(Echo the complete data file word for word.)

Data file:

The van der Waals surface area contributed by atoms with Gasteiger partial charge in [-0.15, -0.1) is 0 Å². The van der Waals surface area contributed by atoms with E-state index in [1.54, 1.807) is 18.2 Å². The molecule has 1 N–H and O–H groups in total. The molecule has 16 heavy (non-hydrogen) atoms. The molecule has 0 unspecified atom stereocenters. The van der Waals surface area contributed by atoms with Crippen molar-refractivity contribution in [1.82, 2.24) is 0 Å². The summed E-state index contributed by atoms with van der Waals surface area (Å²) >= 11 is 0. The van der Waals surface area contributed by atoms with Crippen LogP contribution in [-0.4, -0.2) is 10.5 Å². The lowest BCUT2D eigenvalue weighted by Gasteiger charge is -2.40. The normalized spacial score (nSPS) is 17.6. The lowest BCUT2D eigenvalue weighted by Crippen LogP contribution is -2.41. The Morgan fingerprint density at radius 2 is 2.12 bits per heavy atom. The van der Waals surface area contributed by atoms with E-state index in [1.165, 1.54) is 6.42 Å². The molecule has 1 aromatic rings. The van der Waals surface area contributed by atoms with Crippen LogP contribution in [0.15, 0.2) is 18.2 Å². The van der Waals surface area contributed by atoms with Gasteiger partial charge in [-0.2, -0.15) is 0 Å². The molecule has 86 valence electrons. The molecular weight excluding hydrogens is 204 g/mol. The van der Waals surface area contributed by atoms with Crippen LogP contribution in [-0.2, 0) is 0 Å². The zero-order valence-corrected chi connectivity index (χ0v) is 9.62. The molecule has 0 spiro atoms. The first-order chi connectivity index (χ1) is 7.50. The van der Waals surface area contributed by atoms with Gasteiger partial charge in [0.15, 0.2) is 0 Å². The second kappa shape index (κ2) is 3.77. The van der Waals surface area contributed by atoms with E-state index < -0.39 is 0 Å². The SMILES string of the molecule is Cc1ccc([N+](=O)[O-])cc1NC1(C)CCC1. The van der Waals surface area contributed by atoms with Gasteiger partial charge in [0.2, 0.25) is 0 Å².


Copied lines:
The van der Waals surface area contributed by atoms with Gasteiger partial charge in [-0.15, -0.1) is 0 Å². The van der Waals surface area contributed by atoms with E-state index in [1.54, 1.807) is 18.2 Å². The molecule has 1 N–H and O–H groups in total. The molecule has 16 heavy (non-hydrogen) atoms. The molecule has 0 unspecified atom stereocenters. The van der Waals surface area contributed by atoms with Crippen molar-refractivity contribution in [1.82, 2.24) is 0 Å². The summed E-state index contributed by atoms with van der Waals surface area (Å²) >= 11 is 0. The van der Waals surface area contributed by atoms with Crippen LogP contribution in [-0.4, -0.2) is 10.5 Å². The lowest BCUT2D eigenvalue weighted by Gasteiger charge is -2.40. The normalized spacial score (nSPS) is 17.6. The lowest BCUT2D eigenvalue weighted by Crippen LogP contribution is -2.41. The Morgan fingerprint density at radius 2 is 2.12 bits per heavy atom. The van der Waals surface area contributed by atoms with E-state index in [1.165, 1.54) is 6.42 Å². The molecule has 1 aromatic rings. The van der Waals surface area contributed by atoms with Crippen LogP contribution in [0.15, 0.2) is 18.2 Å². The van der Waals surface area contributed by atoms with Gasteiger partial charge in [-0.2, -0.15) is 0 Å². The molecule has 86 valence electrons. The molecular weight excluding hydrogens is 204 g/mol. The van der Waals surface area contributed by atoms with Crippen LogP contribution in [-0.2, 0) is 0 Å². The zero-order valence-corrected chi connectivity index (χ0v) is 9.62. The molecule has 0 spiro atoms. The first-order chi connectivity index (χ1) is 7.50. The van der Waals surface area contributed by atoms with Gasteiger partial charge in [0.15, 0.2) is 0 Å². The second kappa shape index (κ2) is 3.77. The van der Waals surface area contributed by atoms with E-state index < -0.39 is 0 Å². The SMILES string of the molecule is Cc1ccc([N+](=O)[O-])cc1NC1(C)CCC1. The van der Waals surface area contributed by atoms with Gasteiger partial charge in [0.2, 0.25) is 0 Å².